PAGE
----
Monday, November 21, 2022

Dough Boy (1983)

Taken from Mobygames
Name:Dough Boy
Developer:Synapse Software
Time:50 minutes
Won:Yes (54W/52L)

(The spelling of the title is inconsistent, but this is what it is everywhere on the internet and on the version I'm playing)

A very mundane game with a very curious coating. Doughboy, as you probably don't know, is a curious title applied to American infantry from the time of the Mexican-American war to WWI. Many reasonings have been given as to why, but the one I'm going to stick with is that dust setting on their tan uniforms made them look like they were covered in flour, and as anyone who has made baked goods knows, that's what dough tends to look like. A fact the Japanese missed when they did the 1985 Famicom, giving the player character a modern military getup and M16 drawn by someone who has never seen a M16 before.
The story is a matter of public debate. That sounds like a joke, but nobody knows. The back of the VIC-20 and C64 versions (which actually depict vaguely WWI warfare) mention that you're there to take supplies before the enemy gets them, but nowhere else mentions it. Mobygames says you're there to rescue the president, while others say you're there to rescue generic POWs. Its possible that the plot changed between versions, but I see no mention of the president on the back of the Japanese box art. I am not quite perfect in that regard yet, however.

I'm unsure if this is simply because its NES port, but the game feels slightly better than other chronological top-down shooters. Now, don't mistake that for words of high praise, because this is only good in comparison, not good in general. This is still one of those games where you die in one hit, everything on a level respawns after you die, and the game wants to do way more than you can do with a NES controller, although not entirely. I'll get to that one. I shudder to think how obnoxious this must be to play on a C64.
This playthrough is indeed done with save states, but just at the start of each level. Playing this legit seems like it'd be a chore.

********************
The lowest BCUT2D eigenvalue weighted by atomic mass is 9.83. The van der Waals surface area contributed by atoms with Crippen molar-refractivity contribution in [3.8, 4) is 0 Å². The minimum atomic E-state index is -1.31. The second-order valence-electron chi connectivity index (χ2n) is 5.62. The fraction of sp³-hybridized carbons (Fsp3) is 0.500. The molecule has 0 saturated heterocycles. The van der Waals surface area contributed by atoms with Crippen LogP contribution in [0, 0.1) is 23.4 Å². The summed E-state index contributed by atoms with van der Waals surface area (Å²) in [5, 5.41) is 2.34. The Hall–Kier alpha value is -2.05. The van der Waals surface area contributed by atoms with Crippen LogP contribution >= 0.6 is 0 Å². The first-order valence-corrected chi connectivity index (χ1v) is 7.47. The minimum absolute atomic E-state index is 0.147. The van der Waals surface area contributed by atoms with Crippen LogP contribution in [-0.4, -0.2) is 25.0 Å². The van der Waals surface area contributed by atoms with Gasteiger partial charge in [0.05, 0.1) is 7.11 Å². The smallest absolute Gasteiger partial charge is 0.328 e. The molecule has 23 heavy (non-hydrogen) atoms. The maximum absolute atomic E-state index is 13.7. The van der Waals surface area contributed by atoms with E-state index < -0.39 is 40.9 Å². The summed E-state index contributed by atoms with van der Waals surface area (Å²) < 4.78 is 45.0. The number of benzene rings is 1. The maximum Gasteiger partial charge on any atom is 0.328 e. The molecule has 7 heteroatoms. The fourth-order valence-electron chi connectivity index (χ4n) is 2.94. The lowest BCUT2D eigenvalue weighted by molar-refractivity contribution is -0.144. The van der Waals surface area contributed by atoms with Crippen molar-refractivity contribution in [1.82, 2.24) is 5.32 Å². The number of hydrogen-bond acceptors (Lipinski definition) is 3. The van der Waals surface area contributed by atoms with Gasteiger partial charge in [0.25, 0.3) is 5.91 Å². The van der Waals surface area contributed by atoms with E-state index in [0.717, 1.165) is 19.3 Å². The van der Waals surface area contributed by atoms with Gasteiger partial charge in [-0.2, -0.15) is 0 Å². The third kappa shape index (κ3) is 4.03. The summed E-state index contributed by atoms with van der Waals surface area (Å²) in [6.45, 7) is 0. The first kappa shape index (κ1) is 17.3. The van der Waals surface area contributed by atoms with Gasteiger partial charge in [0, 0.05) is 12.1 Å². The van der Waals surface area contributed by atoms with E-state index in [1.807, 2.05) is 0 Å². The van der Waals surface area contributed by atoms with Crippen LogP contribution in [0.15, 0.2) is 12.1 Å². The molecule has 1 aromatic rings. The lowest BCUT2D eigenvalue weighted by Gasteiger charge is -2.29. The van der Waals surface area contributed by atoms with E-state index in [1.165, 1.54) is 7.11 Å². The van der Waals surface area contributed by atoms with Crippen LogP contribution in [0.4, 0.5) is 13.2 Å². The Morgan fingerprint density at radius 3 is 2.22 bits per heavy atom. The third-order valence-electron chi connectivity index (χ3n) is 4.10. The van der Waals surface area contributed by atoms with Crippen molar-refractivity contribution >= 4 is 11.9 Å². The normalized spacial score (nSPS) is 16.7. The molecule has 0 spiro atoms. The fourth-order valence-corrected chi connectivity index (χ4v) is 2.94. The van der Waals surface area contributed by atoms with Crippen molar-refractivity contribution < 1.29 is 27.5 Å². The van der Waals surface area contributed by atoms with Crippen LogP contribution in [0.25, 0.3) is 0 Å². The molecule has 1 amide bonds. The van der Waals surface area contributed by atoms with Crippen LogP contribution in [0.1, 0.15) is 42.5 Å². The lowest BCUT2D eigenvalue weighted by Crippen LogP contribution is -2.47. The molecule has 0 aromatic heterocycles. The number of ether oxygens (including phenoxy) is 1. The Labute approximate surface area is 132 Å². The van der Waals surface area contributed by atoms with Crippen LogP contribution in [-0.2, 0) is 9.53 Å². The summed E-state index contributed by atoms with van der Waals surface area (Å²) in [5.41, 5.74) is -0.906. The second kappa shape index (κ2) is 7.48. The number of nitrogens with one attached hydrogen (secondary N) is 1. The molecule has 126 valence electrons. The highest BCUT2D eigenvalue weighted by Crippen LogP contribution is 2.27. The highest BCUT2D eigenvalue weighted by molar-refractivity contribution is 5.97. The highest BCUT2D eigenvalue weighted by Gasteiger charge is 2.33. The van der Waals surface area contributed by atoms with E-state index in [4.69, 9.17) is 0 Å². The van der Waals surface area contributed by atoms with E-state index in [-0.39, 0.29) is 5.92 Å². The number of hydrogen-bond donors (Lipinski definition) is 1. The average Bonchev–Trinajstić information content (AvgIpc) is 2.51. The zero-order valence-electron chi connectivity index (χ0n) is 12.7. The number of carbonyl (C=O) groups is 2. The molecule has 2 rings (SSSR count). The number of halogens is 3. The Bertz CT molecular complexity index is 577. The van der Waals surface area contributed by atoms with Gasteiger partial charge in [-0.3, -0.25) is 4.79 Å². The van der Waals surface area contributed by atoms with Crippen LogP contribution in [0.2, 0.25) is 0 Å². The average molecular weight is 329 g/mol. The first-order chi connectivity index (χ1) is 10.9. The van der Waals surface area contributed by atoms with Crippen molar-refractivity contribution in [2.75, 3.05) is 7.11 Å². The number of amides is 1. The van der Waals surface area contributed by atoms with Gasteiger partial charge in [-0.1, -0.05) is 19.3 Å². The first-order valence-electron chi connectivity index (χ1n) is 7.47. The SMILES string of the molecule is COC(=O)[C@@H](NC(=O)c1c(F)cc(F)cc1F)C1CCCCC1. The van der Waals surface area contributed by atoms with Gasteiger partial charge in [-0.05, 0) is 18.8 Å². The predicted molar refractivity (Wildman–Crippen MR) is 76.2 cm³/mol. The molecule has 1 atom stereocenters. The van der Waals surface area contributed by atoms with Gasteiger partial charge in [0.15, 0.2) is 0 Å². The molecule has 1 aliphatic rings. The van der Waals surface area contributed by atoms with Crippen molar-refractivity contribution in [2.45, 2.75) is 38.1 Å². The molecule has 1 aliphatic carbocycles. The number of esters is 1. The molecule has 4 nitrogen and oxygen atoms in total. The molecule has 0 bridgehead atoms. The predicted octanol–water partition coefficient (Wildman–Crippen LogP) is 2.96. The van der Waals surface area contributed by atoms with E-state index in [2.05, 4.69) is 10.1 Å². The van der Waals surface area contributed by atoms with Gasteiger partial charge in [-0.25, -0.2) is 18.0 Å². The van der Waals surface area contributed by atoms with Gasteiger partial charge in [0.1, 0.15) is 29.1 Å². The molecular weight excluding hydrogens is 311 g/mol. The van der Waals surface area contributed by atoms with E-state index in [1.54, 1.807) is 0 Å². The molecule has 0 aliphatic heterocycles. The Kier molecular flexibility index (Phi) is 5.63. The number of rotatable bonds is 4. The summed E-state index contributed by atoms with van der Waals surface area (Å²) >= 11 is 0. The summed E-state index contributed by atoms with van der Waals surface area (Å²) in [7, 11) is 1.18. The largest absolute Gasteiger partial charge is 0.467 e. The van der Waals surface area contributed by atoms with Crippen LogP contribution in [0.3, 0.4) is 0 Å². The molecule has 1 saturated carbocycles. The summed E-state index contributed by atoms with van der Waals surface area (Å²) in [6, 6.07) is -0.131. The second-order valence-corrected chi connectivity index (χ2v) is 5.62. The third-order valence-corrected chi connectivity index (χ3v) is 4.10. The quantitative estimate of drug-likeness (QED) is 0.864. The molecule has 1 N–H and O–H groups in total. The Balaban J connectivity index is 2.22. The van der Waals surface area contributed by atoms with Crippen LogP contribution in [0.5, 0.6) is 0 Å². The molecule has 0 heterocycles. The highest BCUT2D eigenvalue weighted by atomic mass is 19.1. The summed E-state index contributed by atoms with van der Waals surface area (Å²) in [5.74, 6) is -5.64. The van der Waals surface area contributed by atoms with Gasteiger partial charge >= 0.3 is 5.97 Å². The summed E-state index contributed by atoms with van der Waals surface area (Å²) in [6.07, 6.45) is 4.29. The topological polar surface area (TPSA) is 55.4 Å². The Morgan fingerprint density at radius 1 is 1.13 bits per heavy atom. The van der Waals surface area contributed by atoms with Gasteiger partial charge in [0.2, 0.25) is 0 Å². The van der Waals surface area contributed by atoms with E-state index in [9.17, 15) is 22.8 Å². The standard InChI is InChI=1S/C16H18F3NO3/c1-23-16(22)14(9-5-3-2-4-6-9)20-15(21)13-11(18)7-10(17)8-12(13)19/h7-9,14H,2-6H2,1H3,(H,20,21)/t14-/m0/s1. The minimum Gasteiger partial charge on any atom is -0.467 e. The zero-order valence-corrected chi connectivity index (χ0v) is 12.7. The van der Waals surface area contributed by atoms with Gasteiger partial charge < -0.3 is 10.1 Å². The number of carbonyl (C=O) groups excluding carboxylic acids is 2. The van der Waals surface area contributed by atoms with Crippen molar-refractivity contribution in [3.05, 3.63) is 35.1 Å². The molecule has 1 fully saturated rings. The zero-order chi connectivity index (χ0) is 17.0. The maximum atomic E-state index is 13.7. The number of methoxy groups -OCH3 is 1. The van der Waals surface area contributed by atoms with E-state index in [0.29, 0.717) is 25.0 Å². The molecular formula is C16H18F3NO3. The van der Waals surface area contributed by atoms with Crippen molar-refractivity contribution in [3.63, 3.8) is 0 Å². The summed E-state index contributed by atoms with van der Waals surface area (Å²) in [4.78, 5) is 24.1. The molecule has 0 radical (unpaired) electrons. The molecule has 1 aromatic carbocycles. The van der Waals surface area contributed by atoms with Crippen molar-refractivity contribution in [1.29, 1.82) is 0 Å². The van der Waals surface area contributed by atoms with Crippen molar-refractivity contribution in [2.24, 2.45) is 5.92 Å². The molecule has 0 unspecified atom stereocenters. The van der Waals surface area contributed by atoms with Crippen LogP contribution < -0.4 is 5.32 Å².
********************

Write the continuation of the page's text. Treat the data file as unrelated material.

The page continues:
The green guy is me, the white guy is an enemy
Each stage (or map as the game calls it) consists of a screen that pans from left to right, with the first being a sort of trench area. Enemy soldiers fill trenches as you try to get across the screen. This is where the back of the original box comes in, gather supplies here. Things like TNT, wire for the TNT, mines, wire cutters and ladders. You'll need them. They're not optional. Dough Boy is a deceptively easy game, in that unlike other games of the era you don't have to deal with a million things at once. At worst, you'll be dealing with four. Everything dies in one hit, and enemy rate of fire is reasonable. Better yet, touching enemies results in their death.
The problem comes with the controls. At this point their full badness doesn't come into play, but its clear this isn't good. Movement is fine, but to shoot you have to hold down the A button and press a direction. This feels really awkward and oddly enough it makes running into enemies more appealing than actually shooting them. Still, the first stage is fairly simple and beatable after a few tries at most.
I can't help but look at some of the curved ground pieces and wonder why they bothered
Then comes the second stage. To advance, you need to destroy all these things with TNT. Okay. Select enters a menu, pause enters a different menu. Not sure why those needed to be different. B seems to activate the wire cutters...sometimes. Holding down A, waiting for a beep and then releasing it drops a mine. You can and will screw yourself that way. What you need to do is hold down A, wait a bit after the beep, and then start moving away, dropping TNT with a wire that follows you as you decide how long to make it. And no, you can't cut the TNT's wire. Isn't this supposed to be a console for children? What kind of kid has the patience to deal with that crap?
To top it all off this is a finicky level despite looking like it was designed to allow the player to practice using explosives. You get a boat shooting at you from the right, fair enough, its not that tricky to dodge. But all that blue stuff is water, and if you step on it you are dead. You have a weird bit of mercy in that your hitbox seems funny for this, but that just makes it worse.
Stage 3 is where things get interesting. Now you have to blow up all the barrels in what I presume is a fuel dump. Previously, you've needed the key to get out of a level, but they've been so close to the end it doesn't matter. Meanwhile, here it only seems to appear after destroying all the barrels. As a result to advance you have to destroy your own cover, which is a bit awkward. Tanks appear at the ends of stage, along with wire fences. Which you can indeed use the wire cutters on. This is harder, but I guess its manageable.